In the Middle Ages, descendants of the Arvanite people, who still live in Greece, immigrated from what is now Albania. The Avanites maintain their own distinct language and culture today in Greece and played an important role in the country’s history, particularly in the 1821 War of Independence.
The Muslim Cham population of Albania, however, still demands an apology from Greece for what they call genocide against their people. Greece denies the claim. After the Chams became a propaganda tool for the Italians during its occupation of Albania in 1939, Greek authorities deported the adult male Cham population to internment camps at the start of the Greco-Italian War.
Following the occupation of Greece, large parts of the Muslim Cham population collaborated with Italian and German forces, which led to resentment among the local Greek population. Following World War II, the entire Muslim Cham population was forced to flee Greece to Albania.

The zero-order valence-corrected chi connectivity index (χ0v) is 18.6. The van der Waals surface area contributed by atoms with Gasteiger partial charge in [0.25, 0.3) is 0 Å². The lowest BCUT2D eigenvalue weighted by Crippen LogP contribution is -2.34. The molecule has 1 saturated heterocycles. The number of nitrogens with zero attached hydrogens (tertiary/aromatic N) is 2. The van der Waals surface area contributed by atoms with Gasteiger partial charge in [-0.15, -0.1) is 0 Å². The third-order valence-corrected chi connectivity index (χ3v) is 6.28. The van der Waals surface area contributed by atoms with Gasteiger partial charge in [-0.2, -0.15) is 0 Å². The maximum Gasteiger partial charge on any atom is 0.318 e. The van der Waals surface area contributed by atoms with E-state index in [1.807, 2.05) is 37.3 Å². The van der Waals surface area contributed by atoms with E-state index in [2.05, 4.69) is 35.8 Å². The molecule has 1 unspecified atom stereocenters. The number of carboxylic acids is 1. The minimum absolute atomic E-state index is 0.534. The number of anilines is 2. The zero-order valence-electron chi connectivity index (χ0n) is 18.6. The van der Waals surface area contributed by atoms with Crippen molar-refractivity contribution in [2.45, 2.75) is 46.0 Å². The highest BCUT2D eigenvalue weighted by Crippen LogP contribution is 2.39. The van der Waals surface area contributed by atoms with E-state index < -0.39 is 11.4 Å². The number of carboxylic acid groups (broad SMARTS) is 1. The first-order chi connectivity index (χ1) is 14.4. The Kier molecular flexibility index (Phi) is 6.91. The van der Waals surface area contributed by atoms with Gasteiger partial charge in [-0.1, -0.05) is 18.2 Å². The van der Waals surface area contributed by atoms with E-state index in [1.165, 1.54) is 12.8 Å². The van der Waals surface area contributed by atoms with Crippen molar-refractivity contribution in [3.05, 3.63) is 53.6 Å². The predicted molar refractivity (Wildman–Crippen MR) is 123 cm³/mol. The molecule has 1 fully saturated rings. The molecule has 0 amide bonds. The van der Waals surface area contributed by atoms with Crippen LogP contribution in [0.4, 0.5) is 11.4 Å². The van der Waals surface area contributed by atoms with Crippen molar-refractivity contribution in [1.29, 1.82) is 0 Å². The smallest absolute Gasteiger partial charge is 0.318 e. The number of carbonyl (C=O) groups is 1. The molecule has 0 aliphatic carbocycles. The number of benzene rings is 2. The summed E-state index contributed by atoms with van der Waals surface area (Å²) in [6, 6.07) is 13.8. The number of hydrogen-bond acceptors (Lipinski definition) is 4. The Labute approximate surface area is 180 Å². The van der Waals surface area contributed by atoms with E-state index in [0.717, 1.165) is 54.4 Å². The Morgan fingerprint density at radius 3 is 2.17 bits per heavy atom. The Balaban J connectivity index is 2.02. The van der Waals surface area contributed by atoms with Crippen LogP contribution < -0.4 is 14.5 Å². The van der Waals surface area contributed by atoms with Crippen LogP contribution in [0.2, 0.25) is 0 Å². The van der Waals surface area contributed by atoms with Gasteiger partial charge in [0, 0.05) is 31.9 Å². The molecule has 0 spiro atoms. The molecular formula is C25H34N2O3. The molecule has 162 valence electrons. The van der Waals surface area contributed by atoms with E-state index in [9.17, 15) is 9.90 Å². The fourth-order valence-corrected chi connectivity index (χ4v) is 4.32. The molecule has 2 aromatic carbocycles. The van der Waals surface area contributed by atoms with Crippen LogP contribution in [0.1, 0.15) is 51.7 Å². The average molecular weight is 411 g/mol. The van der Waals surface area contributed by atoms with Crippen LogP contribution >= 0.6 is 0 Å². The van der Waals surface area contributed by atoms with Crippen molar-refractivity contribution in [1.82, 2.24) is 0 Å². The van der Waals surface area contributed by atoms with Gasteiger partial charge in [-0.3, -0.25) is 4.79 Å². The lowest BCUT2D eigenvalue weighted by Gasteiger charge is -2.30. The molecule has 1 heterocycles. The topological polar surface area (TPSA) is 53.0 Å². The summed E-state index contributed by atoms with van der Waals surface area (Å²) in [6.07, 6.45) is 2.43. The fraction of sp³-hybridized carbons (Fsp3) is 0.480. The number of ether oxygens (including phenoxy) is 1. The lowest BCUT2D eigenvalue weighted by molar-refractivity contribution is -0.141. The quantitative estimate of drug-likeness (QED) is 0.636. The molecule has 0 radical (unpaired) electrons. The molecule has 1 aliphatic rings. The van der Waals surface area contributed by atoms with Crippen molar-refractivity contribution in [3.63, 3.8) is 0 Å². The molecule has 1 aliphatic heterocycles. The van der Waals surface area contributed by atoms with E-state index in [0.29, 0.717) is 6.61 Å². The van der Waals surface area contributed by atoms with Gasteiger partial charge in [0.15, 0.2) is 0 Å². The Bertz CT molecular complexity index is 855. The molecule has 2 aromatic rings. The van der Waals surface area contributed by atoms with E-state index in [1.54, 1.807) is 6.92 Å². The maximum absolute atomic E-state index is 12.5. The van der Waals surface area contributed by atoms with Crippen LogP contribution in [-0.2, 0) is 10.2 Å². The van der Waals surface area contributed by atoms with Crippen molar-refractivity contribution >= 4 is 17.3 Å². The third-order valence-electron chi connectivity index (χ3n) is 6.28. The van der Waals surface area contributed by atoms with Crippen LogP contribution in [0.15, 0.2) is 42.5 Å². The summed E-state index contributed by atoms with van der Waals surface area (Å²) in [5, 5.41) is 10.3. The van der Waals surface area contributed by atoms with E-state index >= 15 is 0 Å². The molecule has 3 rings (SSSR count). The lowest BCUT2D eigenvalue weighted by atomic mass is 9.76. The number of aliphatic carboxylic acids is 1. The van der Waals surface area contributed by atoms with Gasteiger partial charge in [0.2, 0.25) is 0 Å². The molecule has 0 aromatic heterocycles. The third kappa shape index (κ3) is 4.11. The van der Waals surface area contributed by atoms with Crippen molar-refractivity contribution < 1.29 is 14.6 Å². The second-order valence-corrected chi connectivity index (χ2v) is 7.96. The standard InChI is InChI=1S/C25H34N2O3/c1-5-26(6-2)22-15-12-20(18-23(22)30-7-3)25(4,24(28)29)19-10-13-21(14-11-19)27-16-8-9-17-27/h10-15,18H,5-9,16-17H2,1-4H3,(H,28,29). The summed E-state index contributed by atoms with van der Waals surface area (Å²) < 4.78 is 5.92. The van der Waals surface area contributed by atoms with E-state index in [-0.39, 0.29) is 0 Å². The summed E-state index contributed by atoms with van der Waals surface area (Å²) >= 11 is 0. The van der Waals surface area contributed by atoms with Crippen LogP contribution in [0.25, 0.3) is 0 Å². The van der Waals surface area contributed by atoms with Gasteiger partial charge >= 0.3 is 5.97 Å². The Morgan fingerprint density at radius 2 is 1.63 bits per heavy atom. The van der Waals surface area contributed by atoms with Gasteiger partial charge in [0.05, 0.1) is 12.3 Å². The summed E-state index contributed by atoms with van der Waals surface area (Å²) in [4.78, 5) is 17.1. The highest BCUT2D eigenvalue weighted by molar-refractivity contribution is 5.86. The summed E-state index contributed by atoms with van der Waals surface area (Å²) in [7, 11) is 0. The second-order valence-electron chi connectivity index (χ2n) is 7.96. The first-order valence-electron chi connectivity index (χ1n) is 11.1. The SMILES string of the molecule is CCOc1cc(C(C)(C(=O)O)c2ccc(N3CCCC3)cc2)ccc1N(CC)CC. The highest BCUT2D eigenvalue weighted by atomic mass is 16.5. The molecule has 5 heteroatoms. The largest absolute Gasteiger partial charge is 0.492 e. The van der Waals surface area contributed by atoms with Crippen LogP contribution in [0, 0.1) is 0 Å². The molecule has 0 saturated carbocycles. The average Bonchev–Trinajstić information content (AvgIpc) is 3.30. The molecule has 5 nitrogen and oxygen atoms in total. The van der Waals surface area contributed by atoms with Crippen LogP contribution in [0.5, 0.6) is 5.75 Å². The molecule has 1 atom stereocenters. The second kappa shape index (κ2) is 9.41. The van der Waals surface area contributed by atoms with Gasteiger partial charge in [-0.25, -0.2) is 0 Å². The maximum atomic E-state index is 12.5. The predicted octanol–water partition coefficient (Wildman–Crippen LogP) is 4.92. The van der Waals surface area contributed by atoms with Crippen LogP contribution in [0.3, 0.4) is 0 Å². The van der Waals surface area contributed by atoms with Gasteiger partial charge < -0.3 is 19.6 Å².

More recently, Greece experienced a surge of Albanian immigrants in the early 1990s after the fall of communism, a flow that renewed tensions. Greece is still a significant foreign investor in Albania, though it dropped several places from the top in recent years, according to Balkan Insight.
Pagones, who first had the idea for Astoria over a decade ago, said the appetite for mafia genres is still large despite a recent belt-tightening among streamers, namely Netflix.
“There’s an affection toward Mafia,” he said. “I don’t even know how many times ‘Goodfellas’ comes on the screen and I’ll stop whatever I’m doing, and I’ve seen it a hundred times. I can watch it anyway…you know what’s going to happen, too, you just love watching it.”